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Invictus By John Carlin
Release date: 06th February, 2010
Publisher: Atlantic Books
Our Price: £4.49
You Save: £4.5 (50%)
By John Carlin
Sports book of the month price: £4.49, saving 50% on rrp
Clint Eastwood's movie Invictus is released on Friday and even before rugby fans have had the opportunity to flock to watch it (and they will), the film has already been favourably compared with some of the best sports-based movies ever produced. Actually, there are very few such films and whether Invictus will knock Raging Bull from justifiable top spot is highly unlikely, though your correspondent says this having only seen cinema trailers of the new release which celebrates South Africa's 1995 Rugby World Cup victory.
The movie will, of course, be a topic of conversation at this weekend's Six Nations matches, but perhaps few of those engaged in talking about it will be aware that it is based upon John Carlin's excellent book of the same name.
In 1995, Carlin was The Independent's South Africa correspondent, a man who appreciated just how divisive rugby was.
Prior to the Springboks' extraordinary 15-12 victory over New Zealand at Ellis Park, South Africa's black majority considered rugby a white man's sport.
Such symbolism was not lost on Nelson Mandela.
Not long after being elected as South African President in 1994, Mandela asked the national rugby team's captain, Francoise Pienaar, to visit him at his government's Union Buildings in Pretoria. At their meeting, Mandela requested that Pienaar and his team-mates should learn the new South African national anthem, Nkosi Sikeleli. The rugby man was delighted to concur and the pair kept in touch during the build up to the World Cup, meeting frequently.
As the final loomed, Mandela made a point of wearing his green Springbok cap to work every day. Immediately prior to kick-off and before he took his VIP seat in the grandstand, the President visited the South African team's dressing room to tell them they were going to win.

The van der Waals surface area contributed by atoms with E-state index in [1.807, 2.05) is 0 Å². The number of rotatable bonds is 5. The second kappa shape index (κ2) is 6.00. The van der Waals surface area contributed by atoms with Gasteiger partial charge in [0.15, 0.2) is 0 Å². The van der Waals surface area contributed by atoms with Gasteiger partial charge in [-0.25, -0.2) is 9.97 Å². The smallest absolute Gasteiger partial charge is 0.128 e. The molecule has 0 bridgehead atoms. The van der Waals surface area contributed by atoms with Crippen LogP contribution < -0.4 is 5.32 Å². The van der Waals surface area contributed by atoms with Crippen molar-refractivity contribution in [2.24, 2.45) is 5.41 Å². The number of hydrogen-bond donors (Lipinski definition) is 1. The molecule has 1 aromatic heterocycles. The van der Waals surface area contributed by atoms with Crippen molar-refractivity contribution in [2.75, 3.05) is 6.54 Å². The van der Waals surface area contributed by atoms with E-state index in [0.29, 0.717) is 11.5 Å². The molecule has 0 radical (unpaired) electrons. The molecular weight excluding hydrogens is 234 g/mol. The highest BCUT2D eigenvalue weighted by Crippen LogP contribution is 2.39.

How must that feel? Imagine listening to a man who spent 27 years in jail and who, upon his release, became not just South Africa's President, but one of the most recognisable people on the planet. If he tells you you're going to win, he does so with absolute conviction and clearly, the Springboks were not going to let their man down.
Though the New Zealanders were odds-on favourites to spoil the South African party, their hosts showed greater spirit and more commitment when ultimately emerging victorious. Sceptics would argue that if you couldn't show such traits in a World Cup final, then you probably don't possess them. While this is certainly true, Mandela's role (and indeed, that of Pienaar) cannot be swept aside; their bond became almost spiritual and, when the President awarded the trophy to his exultant captain with the grace of an avuncular headmaster handing a prize to one of his outstanding pupils, so one of the world's most iconic scenes was created.
I'm hoping the movie is half as good as this feel-good book and would recommend reading it before going to see the film.
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